November 12, 2008
“Northwest Wisconsin continues to be the highest cost [health insurance] region of the state,” the report reads. Eau Claire is the highest cost metro area.
The report, Wisconsin Health Insurance Cost Rankings 2009, pointed out a 22% variation between the Eau Claire and Madison – the lowest cost metro area. Pierce, Dunn, Pepin and Eau Claire counties all made it into the top fifteen high cost counties. Buffalo County made the top ten of counties with the highest increases in costs over the past eight years.
Many of us feel the pinch of high health care costs. Families struggling to pay bills struggle to pay health care bills. According to a Families USA study, health insurance premiums have risen almost five times faster than wages since 2000.
The recent cost study, released the end of October by Citizen Action of Wisconsin, reports health insurance rates in Wisconsin have increased 30% faster than the national average.
Why are health care costs rising so fast? And why are costs in our region higher than areas to the south?
There are many reasons why health care costs are rising so fast. Some we can change and some we can’t. It’s helpful to think about these reasons as we ponder how to change things.
Our population – American – and western Wisconsin is aging. We see declining enrollment in our schools and all the gray hair at church on Sunday. We know older people need more health care.
Medical technology – is growing at an astounding rate. New technology saves lives. It also costs money. Not only do medical professionals have more options to use to save lives, but the intensity of treatments is much greater than previous generations and other counties.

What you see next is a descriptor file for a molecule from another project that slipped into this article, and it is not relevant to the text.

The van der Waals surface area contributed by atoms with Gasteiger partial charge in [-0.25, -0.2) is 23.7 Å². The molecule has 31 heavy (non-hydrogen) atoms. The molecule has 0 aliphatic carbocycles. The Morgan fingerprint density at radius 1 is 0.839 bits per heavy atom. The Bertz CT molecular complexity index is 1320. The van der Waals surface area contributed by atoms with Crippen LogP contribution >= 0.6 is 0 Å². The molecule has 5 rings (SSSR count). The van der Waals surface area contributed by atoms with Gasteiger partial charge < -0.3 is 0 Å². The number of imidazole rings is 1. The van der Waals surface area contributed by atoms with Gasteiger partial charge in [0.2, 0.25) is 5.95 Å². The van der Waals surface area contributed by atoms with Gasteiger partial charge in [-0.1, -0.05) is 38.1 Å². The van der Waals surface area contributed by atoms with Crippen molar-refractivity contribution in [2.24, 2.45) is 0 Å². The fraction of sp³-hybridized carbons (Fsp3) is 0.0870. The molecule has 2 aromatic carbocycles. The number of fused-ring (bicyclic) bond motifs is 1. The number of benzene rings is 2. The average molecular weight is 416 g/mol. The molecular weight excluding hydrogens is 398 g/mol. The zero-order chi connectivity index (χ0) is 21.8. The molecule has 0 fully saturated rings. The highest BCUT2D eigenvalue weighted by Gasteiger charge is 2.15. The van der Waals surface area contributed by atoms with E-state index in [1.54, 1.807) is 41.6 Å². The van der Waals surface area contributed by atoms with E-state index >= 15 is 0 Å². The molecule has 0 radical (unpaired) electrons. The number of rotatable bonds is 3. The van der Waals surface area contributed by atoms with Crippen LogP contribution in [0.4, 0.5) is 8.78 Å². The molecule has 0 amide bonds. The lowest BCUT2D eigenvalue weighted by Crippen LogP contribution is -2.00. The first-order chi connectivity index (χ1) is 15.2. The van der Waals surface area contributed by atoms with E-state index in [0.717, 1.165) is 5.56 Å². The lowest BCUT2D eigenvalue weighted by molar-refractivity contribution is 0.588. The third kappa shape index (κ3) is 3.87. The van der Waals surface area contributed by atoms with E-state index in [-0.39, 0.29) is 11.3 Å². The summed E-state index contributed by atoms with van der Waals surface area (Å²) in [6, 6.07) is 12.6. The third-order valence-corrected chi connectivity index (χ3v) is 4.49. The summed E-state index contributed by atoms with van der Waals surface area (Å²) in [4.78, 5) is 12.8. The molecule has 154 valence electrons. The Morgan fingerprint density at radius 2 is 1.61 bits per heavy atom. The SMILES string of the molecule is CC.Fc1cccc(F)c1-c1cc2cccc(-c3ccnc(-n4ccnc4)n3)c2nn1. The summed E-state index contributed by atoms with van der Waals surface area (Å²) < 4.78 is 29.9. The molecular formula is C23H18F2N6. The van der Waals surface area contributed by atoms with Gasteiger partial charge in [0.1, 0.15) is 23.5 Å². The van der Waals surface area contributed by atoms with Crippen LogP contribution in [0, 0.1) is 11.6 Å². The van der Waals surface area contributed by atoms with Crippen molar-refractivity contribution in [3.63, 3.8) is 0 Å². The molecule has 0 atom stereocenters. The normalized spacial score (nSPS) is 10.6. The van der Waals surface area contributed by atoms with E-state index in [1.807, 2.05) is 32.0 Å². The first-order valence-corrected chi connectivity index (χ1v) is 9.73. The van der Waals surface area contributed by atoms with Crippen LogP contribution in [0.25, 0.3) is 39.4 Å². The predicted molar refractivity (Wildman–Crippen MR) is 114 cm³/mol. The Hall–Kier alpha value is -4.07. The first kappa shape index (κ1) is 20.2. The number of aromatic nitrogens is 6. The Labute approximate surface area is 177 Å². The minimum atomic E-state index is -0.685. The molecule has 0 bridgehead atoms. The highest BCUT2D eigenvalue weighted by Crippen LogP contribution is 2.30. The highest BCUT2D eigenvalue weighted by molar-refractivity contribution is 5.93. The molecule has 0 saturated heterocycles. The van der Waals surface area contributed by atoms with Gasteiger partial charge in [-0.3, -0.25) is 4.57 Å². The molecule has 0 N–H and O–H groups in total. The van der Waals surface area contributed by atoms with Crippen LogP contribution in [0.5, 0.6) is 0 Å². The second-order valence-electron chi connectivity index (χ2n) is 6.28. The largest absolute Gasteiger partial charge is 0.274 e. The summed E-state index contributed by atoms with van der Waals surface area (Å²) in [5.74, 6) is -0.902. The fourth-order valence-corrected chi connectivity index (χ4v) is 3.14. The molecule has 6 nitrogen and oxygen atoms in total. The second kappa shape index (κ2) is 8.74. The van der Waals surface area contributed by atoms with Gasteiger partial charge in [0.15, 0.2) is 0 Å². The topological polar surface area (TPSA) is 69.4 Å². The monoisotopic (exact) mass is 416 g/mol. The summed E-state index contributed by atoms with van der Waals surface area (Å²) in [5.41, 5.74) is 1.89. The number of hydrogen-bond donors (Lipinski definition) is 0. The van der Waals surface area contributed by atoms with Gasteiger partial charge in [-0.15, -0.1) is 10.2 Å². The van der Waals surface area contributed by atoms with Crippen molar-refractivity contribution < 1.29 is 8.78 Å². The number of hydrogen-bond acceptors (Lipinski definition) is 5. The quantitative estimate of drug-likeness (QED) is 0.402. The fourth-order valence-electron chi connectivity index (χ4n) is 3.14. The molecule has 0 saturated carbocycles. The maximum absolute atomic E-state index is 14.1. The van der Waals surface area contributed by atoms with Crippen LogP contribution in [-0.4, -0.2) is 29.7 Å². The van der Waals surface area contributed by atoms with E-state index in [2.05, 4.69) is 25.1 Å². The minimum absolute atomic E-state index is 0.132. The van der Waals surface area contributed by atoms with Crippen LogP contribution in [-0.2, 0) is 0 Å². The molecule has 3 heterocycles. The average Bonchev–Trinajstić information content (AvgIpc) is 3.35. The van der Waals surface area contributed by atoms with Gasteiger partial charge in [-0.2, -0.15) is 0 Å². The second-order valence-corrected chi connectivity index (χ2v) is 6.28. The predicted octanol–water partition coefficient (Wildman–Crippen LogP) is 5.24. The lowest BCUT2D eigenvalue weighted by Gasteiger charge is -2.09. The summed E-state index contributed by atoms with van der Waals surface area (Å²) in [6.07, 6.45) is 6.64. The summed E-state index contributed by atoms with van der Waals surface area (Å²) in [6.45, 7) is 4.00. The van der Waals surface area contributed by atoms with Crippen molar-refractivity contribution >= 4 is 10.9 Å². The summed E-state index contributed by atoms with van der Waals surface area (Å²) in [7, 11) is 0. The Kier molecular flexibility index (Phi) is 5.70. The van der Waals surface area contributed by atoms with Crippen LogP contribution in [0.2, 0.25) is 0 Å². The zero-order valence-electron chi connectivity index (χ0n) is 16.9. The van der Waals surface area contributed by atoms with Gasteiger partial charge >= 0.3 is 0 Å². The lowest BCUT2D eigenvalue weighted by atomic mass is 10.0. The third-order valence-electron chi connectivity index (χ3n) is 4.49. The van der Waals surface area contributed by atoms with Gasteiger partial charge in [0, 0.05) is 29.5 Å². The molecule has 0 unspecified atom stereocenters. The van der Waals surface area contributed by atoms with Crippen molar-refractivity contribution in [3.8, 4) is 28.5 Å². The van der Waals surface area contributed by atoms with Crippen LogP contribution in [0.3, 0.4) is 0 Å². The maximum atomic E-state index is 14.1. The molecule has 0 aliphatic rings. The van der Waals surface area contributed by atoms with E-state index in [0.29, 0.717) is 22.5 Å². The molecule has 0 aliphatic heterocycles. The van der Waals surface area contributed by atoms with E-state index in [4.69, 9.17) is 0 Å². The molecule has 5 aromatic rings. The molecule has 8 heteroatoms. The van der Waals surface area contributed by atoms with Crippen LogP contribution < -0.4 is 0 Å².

Paperwork and administrative costs – we spend roughly thirty cents of every health care dollar on administrative costs. That translates to about twelve billion dollars a year or $2,440 per man, woman and child in Wisconsin.
Uncoordinated care and duplicated care – depending on the source I read, anywhere from 30 percent to 40 percent of every health care dollar is spent on costs associated with “overuse, underuse, misuse, duplication, system failure, unnecessary repetition, poor communication and inefficiency.”
And, finally, chronic conditions – diseases such as congestive heart failure, asthma, diabetes, coronary artery disease and depression. These five diseases account for almost fifty percent of all health care costs in the United States.
Why are costs so high in our part of the state?
Dr. Robert Craig, the author of the recently released cost study, speculated about the advantages for those buying health insurance in Madison. He explained there is a “competitive bidding process” in Madison – put in place in 2003. In addition, most people in the Madison area are part of a large insurance pool. These two factors help keep costs lower than other parts of the state.
Clearly there is more to learn about how to curtail rising costs in general and specifically in Western Wisconsin.
Unfortunately recent campaign messages left the impression illegal aliens are somehow responsible for our health care crisis. I wonder why someone hiding from government authorities would sign up for a “government-run” health care system. Something is not making sense.
I sincerely hope our friends and neighbors see through the scare tactics and join in the important discussion of the changes we all know we must make – with health care reform and so many other serious issues facing our great state and nation.